Lorenzo's Blog About me

Steam Deck and Overlay FS

On - Reading Time: 4 Minutes

A few months ago, I received my Steam Deck, the super powerful portable Linux gaming device made by Valve, the company behind Steam, and capable of playing Windows games without Windows. Taken by my irresistible desire to tinker with it, I noticed that it uses a read-only root and OverlayFS to guarantee the best experience for all the users. This is so Smart! So I have decided to do something similar on my Raspberry Pi running my NAS to test upgrades before actually upgrading.

The benefits of Immutable Infrastructure without VMs

After downloading a lot of games, I ventured on exploring Desktop Mode: my Steam Deck transformed from a Gaming Console into a powerful KDE Desktop Machine. Under Steam Deck OS, there is a fork of Arch Linux, but when I tried to run pacman from the terminal to install upgrades, I ran into issues:

I already wrote about Immutable Infrastructure in the past. Valve’s approach is similar and provides the same benefits: being able to revert to a stable version of the OS after a faulty upgrade. I could not run the upgrades manually.

I can’t change things, but that is fine as the persistency is elsewhere, and the main OS is immutable.

It is immutable because there are two partitions for the root/main OS. One for the currently booted system and another one for backup. During any upgrades, the changes are applied to a different partition/snapshot and then the system reboots into that new one. If the boot fails, it will revert to the old partition instead.

Not the first player

The Steam Deck uses an immutable filesystem: as deeply described in this article, the root filesystem (/) is mounted as read-only with BTRFS, while other directories are mounted as OverlayFS, and the home directory is read/write, allowing some persistency.

I have seen this design in Embedded Linux, Andoird, and ChromeOS: the user’s configurations, apps, and files are stored in a different partition, while the core OS is read-only.

Apple also applies a similar technique with APFS Snapshots in macOS:

macOS Disk Utility showing update snapshot mounted as read-only on the root path
macOS Disk Utility showing update snapshot mounted as read-only on the root path

OverlayFS on Raspberry Pi

In the past, I have struggled a lot with upgrades that forced me to format and reinstall everything from scratch. Even if I can’t fully solve the issue, OverlayFS helps by allowing me to test some upgrades before ruining my setup: A simple reboot will revert all the changes. How?

OverlayFS does something simple: don’t write the changes to the disk. Write them into another device; in my case, write them to memory.

To enable OverlayFS, I initially followed this page, but since Ubuntu has an easy-to-use package to enable and disable it, I went in that direction. I wrote a simple Ansible playbook, allowing me to turn it on and off on demand:

- name: Turn ON OverlayFS on root
  hosts: all
  become: yes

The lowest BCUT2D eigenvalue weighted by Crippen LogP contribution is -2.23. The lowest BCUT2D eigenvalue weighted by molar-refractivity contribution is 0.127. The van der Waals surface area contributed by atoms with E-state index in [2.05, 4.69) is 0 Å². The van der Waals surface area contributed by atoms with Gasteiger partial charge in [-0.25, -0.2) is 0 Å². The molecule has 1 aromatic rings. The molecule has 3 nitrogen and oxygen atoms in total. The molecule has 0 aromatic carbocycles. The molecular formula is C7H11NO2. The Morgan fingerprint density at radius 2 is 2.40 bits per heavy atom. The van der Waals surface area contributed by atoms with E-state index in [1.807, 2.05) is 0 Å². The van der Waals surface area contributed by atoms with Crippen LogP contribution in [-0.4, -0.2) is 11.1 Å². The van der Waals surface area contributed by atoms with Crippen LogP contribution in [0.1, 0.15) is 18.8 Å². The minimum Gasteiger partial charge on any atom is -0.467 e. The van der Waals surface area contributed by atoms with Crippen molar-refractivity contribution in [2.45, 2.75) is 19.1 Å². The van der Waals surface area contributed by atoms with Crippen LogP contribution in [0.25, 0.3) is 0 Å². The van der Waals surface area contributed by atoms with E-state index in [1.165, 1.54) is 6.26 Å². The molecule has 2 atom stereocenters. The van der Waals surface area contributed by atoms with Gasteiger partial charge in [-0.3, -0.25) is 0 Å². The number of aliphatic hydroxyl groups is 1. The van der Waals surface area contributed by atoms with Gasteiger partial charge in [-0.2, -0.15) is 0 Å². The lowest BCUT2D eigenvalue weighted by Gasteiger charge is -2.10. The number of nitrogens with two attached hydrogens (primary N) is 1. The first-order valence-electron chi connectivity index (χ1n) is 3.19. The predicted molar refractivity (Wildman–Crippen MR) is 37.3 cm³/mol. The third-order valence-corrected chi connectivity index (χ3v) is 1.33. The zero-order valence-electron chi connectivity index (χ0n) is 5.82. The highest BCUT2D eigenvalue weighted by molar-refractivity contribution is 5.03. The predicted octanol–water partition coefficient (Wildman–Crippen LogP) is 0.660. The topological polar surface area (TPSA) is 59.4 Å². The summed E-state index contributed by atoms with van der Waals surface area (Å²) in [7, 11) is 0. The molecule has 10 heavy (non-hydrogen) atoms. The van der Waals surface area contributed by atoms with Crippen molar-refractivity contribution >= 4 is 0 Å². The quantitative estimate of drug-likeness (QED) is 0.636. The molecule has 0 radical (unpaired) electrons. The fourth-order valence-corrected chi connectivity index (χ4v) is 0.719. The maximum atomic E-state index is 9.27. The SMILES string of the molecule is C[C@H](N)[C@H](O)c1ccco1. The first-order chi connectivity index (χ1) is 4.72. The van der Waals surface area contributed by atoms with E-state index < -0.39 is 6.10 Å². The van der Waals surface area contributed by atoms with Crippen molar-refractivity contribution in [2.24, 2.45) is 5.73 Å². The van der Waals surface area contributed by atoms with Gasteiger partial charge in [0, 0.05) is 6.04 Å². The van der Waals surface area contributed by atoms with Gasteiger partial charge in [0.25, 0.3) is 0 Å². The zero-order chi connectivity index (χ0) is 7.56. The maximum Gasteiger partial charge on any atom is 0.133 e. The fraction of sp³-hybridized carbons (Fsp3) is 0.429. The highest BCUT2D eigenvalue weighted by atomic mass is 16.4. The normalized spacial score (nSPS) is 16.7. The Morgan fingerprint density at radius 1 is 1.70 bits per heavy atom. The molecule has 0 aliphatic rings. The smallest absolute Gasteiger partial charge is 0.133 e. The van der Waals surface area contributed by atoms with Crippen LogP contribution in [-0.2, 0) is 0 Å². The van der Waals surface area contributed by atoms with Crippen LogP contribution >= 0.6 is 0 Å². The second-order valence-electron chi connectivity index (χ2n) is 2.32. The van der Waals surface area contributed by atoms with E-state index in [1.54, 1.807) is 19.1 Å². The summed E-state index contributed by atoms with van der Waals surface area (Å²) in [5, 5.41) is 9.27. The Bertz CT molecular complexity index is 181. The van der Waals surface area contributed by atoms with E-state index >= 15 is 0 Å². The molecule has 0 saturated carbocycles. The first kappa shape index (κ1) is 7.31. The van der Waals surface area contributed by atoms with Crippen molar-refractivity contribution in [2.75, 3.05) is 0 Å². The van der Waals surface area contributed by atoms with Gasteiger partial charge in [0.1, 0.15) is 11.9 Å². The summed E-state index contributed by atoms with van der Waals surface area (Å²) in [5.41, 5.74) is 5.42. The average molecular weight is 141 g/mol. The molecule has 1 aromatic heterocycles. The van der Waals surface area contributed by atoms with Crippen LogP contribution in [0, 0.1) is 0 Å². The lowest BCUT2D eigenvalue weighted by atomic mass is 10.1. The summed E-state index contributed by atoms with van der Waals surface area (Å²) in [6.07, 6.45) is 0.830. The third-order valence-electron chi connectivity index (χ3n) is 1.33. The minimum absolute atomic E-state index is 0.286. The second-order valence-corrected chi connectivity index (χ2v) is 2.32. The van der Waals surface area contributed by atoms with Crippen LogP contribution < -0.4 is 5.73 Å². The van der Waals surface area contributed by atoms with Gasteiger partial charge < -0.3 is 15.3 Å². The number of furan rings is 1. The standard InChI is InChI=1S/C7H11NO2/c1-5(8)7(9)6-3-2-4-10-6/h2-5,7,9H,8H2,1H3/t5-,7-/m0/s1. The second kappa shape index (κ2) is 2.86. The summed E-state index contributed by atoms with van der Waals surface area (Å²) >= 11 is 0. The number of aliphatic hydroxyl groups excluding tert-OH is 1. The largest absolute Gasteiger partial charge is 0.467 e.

become_user: root
  become_method: sudo
  gather_facts: yes

    - name: Reboot
        reboot_timeout: 300
        post_reboot_delay: 30
        pre_reboot_delay: 15

    - name: "Install OverlayFS"
        name: overlayroot
        state: present
      when: ansible_distribution == 'Ubuntu'
      notify: Reboot

    - name: Set OverlayFS on root config (No recursive, with swap)
        path: /etc/overlayroot.conf
        regexp: '^overlayroot='
        line: 'overlayroot="tmpfs:swap=1,recurse=0"'
        state: present
      when: ansible_distribution == 'Ubuntu'
      notify: Reboot

This playbook installs the overlayroot package and adds a line in /etc/overlayroot.conf containing:


What does it do? Simple: Write the root changes on memory (tmpfs), enable swap, and prevent all the other filesystems from being mounted as OverlayFS. The recursive mount is disabled as I need persistency in my OpenZFS setup mounted under a different path.

I could have used btrfs or OSTree, but I did not want to complicate too much handling snapshots. I just wanted to unplug the power and plug it back again in case of disaster. Maybe another post? ๐Ÿ˜

You can still install apps

Using a read-only root is a good decision for a product like the Steam Deck. Tinkering with the Operative System and then running an upgrade will probably cause bigger issues, ruin the user experience, and increase the number of support cases where it was just the user’s fault.

I love the Steam Deck because you can still tinker with it if you want! It is your machine, and you can still change everything about it.

I decided to keep the settings as I am delighted with using Flatpack apps and keeping my custom scripts only in the home directory. Firefox is there, Bitwarden is there, and even Emulators are there!

Using this technique, I would say that Valve applied some principles of immutable infrastructure on bare metal OS (without VMs) and gained all the benefits.

๐Ÿ‘ Good job, Valve! ๐Ÿ‘

Go buy a Steam Deck… NOW!

Since I got my Steam Deck, I never picked up my Nintendo Switch, and most mouse and keyboard-only games are super playable: Plug your mouse, keyboard and screen (with a USB-c dongle) and you are good to go!

I am shocked how Wine and Proton have pushed gaming on Linux this far. I am super happy with it: I never had a single issue that a reboot couldn’t fix. Ten years ago, this would have been a dream: Portable Windows games without Windows, on Linux.

I am able to play games that I have never played because my only Operative Systems were macOS and Gnu/Linux

I unsubscribed from Google Stadia (even though I love Google’s way of doing Cloud Gaming) in favor of plugging my Steam Deck into my TV. If you are undecided, go ahead and buy one!